This practice is especially effective for a player like Weeks—someone who is constantly fighting through crowds of defenders that flood the middle of the field just to get a look on the goal. 

She rarely has time to think about how she will position herself for the ideal shot. Not to mention the practice alleviates some of the pressure that comes with serving as BC’s primary source of production. In Weeks’ mind, she has to be on every game. 



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But when it comes to pressure, Weeks has a basic philosophy: either you can handle it or you can’t. Essentially, it’s survival of the fittest. It’s safe to say that she has not only dealt with expectations, but has also exceeded them. Walker attributes this to her fierce intensity and mentality. 

Except that ferocity isn’t natural. In fact, off the field, Weeks considers herself to be gentle and forgiving. But when she suits up for competition, everything changes. With a flick of a switch, she’s a completely different person.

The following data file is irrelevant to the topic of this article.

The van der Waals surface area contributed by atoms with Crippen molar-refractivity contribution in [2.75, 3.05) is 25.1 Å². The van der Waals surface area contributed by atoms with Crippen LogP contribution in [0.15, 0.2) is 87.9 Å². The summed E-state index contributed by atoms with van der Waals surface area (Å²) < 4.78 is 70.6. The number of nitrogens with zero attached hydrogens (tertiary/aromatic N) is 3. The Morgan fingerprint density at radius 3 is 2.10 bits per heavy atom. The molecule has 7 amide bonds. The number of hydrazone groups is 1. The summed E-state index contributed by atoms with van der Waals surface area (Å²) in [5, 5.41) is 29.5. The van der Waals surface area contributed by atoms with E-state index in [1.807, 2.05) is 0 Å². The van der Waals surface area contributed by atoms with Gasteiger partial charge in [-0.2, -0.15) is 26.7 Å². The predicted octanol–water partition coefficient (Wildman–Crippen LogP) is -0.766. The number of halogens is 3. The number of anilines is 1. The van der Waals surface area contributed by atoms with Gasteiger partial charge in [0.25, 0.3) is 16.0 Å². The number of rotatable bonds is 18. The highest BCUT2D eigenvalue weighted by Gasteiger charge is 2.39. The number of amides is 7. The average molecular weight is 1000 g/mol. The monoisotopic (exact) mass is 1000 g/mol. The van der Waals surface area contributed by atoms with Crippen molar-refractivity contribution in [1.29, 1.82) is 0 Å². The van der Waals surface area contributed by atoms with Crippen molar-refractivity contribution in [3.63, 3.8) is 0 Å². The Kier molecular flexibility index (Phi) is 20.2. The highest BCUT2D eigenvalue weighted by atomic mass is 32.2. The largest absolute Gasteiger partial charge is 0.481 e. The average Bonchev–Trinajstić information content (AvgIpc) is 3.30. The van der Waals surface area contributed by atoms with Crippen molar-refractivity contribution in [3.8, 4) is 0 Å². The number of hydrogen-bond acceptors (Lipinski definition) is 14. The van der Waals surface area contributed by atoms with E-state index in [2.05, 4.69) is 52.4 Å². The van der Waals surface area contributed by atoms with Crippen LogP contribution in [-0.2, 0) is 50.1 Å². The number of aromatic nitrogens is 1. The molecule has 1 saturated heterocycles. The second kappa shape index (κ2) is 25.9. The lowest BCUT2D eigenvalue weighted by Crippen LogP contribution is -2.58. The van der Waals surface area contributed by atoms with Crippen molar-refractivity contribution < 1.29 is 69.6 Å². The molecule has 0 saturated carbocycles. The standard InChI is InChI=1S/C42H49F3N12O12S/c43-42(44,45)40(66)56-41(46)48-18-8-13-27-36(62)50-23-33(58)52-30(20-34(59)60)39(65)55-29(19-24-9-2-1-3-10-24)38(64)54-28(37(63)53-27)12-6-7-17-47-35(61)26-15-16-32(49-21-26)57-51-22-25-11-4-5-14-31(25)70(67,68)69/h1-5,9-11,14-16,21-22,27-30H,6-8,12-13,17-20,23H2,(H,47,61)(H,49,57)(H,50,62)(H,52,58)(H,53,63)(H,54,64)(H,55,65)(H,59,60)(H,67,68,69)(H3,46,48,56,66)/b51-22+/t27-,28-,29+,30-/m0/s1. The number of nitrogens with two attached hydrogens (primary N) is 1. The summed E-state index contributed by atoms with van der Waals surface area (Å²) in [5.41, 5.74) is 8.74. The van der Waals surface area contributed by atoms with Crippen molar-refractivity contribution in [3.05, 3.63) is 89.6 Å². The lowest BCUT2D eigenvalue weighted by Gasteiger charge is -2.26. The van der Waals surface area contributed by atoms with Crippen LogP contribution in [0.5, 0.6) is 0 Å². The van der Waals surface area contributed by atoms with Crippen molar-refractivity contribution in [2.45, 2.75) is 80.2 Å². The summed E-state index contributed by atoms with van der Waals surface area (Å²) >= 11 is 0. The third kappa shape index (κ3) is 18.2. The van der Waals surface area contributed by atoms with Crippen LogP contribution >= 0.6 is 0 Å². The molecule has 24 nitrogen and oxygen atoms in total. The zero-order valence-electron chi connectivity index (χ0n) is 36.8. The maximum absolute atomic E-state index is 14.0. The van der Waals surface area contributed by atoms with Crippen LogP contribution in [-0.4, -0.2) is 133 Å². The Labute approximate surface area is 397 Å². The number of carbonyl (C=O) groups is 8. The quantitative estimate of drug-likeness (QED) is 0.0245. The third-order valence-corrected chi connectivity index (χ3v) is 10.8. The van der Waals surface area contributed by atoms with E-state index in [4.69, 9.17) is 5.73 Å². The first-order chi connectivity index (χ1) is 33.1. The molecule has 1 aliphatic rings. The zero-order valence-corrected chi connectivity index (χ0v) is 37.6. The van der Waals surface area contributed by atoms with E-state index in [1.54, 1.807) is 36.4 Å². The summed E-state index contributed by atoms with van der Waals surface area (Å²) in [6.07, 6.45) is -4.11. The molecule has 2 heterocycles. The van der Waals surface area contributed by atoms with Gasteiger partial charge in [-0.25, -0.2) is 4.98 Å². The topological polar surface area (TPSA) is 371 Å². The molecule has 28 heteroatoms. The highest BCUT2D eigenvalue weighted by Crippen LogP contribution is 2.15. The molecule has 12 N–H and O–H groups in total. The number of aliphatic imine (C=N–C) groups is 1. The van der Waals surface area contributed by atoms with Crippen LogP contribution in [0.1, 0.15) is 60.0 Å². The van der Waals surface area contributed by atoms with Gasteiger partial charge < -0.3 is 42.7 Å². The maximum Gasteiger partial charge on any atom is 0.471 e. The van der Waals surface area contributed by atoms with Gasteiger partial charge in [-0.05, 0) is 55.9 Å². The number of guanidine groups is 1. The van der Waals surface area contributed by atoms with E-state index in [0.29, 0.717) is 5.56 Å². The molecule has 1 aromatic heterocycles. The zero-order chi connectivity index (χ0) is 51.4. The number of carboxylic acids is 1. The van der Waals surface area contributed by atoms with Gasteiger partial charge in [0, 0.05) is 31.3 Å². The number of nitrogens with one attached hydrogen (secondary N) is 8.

“Off the field, Kate is generally happy-go-lucky, smiling, fun—that type of person,” Jim said. “And when she gets onto the lacrosse field, it’s all business.”

Weeks affirms that while some see her play as mean or dirty, her aggressiveness is merely excited by her will to win.

“She’d play through a brick wall if it meant that her team would get a goal,” Sanborn said.

For Weeks, it’s not about adding to her statline, earning weekly awards, or even breaking program records. On Feb. 8, Weeks notched a school-best eight goals versus then-No. 15 Massachusetts, en route to an 18-10 upset victory. Following the game, friends and family congratulated her on her achievement—one of which she was unaware. 

“People were texting me after, and I just thought they meant ‘good game,’” Weeks said. “I didn’t really know what they were saying.”